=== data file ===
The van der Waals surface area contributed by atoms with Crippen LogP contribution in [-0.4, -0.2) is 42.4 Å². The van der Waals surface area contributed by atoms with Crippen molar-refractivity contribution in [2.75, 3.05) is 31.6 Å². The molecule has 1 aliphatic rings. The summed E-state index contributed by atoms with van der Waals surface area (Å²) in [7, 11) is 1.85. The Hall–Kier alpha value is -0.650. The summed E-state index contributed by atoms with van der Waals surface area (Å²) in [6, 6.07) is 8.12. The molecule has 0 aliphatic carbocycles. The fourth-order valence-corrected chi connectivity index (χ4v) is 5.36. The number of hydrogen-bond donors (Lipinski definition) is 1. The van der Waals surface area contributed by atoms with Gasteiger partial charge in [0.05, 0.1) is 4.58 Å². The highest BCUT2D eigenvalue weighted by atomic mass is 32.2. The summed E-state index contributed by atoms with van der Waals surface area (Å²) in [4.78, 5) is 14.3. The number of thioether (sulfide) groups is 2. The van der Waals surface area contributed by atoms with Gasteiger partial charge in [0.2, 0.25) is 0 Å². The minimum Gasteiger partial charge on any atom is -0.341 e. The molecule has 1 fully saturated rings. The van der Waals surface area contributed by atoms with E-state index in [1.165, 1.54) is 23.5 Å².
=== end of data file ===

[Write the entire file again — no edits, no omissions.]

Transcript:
The van der Waals surface area contributed by atoms with Crippen LogP contribution in [-0.4, -0.2) is 42.4 Å². The van der Waals surface area contributed by atoms with Crippen molar-refractivity contribution in [2.75, 3.05) is 31.6 Å². The molecule has 1 aliphatic rings. The summed E-state index contributed by atoms with van der Waals surface area (Å²) in [7, 11) is 1.85. The Hall–Kier alpha value is -0.650. The summed E-state index contributed by atoms with van der Waals surface area (Å²) in [6, 6.07) is 8.12. The molecule has 0 aliphatic carbocycles. The fourth-order valence-corrected chi connectivity index (χ4v) is 5.36. The number of hydrogen-bond donors (Lipinski definition) is 1. The van der Waals surface area contributed by atoms with Gasteiger partial charge in [0.05, 0.1) is 4.58 Å². The highest BCUT2D eigenvalue weighted by atomic mass is 32.2. The summed E-state index contributed by atoms with van der Waals surface area (Å²) in [4.78, 5) is 14.3. The number of thioether (sulfide) groups is 2. The van der Waals surface area contributed by atoms with Gasteiger partial charge in [0.2, 0.25) is 0 Å². The minimum Gasteiger partial charge on any atom is -0.341 e. The molecule has 1 fully saturated rings. The van der Waals surface area contributed by atoms with E-state index in [1.165, 1.54) is 23.5 Å².